How To Restoration & Repair Seven easy tips for smooth-running trains

Seven easy tips for smooth-running trains

By John A. Grams | September 4, 2018

Better operation starts with regular maintenance

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A consistently smooth-running railroad depends on regular maintenance. John Grams and Terry Thompson share seven essentials that will help your locomotives and rolling stock perform over the long haul.
William Zuback
Locomotives and rolling stock are pretty durable in the O and S gauge hobby, but even the best performers in your fleet will benefit from regular inspection, cleaning, and oiling.

Here are seven of our most essential maintenance basics. Most of these tips are one-evening projects, and some take even less time. Give them a try and your toy train empire will operate better, whether it’s small or large.

On postwar Lionel rolling stock, make sure that the shank holding the coupler is straight and level. You don’t want couplers that droop or are twisted. While you’re checking those parts, look at the coupler springs as well, both those on the knuckles and those holding the plates.
Most locomotives don’t require a lot of maintenance, just periodic cleaning and lubrication. Pay special attention to the ends of the motor armature and to the ends of the axles. Put a little grease on any exposed gears. If you have a steam locomotive, put a little oil on the side rod screws also.

KEY: L = lubricate  O = oil

William Zuback
If your locomotive runs sluggishly, check the pickup rollers to make sure they’re clean and rotate freely. Then spray contact cleaner inside the roller and apply a small drop of lightweight oil at the ends. While you’re at it, be sure to check the wires from the pickups to the locomotive or tender. On pre- and postwar locomotives, check the motor brushes and commutator plate also.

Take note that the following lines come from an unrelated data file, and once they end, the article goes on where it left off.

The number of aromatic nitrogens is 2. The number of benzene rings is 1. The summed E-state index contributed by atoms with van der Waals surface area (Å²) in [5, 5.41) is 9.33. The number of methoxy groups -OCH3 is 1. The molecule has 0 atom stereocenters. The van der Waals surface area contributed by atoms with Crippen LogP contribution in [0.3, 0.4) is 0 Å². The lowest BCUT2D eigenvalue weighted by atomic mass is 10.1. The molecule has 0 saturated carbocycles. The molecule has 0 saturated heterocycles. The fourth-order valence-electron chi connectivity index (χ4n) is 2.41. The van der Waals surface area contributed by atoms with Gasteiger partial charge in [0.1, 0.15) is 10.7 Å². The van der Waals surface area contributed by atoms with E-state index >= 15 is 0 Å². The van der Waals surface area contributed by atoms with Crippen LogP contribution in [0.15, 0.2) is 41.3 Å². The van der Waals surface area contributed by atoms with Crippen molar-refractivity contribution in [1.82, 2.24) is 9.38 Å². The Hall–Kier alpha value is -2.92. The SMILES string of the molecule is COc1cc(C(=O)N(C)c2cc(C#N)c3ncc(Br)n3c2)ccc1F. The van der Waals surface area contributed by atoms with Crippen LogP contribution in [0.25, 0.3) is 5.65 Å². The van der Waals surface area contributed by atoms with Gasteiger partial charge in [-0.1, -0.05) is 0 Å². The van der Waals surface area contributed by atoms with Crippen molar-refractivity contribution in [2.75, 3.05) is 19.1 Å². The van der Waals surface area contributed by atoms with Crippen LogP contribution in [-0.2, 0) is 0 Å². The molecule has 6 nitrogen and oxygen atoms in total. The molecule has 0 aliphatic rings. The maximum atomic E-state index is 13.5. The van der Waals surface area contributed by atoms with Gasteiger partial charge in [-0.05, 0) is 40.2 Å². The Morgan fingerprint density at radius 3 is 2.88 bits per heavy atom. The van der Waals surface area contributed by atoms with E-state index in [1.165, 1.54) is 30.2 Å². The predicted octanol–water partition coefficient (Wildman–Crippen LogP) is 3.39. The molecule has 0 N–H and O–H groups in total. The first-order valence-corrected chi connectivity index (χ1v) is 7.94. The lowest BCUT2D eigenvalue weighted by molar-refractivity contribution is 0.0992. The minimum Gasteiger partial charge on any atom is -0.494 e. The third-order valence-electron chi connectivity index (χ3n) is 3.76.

William Zuback
Even toy train wheels can come out of gauge. If you have a car that derails frequently, especially at switches, check the gauge using a set of calipers. Look for bent axles as well, because they can also cause poor operation. An easy way to check this is to make sure all wheels are touching the rails when the car or engine is sitting on the track.

Postwar wheels rotate on a fixed axle and the wheel centers can wear over time, causing the car to wobble. These wheels can be replaced with good-condition originals. Reproduction postwar-style wheels are also available from several Lionel parts dealers.

William Zuback
Oil your axles (lightly!) using plastic-friendly hobby oil. This is especially important for steam locomotive lead and trailing truck axles, but don’t forget to oil your postwar rolling stock axles. Modern acetyl plastic axle bearings seldom need lubrication.
William Zuback
Wheels roll better when they’re kept clean. Modern angled wheels seem to stay cleaner than postwar-style wheels because the new wheels tend to clean themselves on curves, but even they will get dirty eventually. Clean wheels with a cotton swab or cloth dipped in a mild solvent or light lubricant like WD-40 and then dry the wheels. For really stubborn cases, you may need to first scrape the wheel with a screwdriver.
William Zuback
Dirty E-units can cause a lot of headaches, but taking an E-unit apart is a job best left to experts. However, we’ve had good results by spraying stubborn reversing unit tubes and drums with RadioShack no. 64-4315 TV Tuner Cleaner & Lubricant. Just be sure to wear eye protection (it’s a fairly high-pressure spray), keep the spray away from painted areas, and wipe up excess cleaner.

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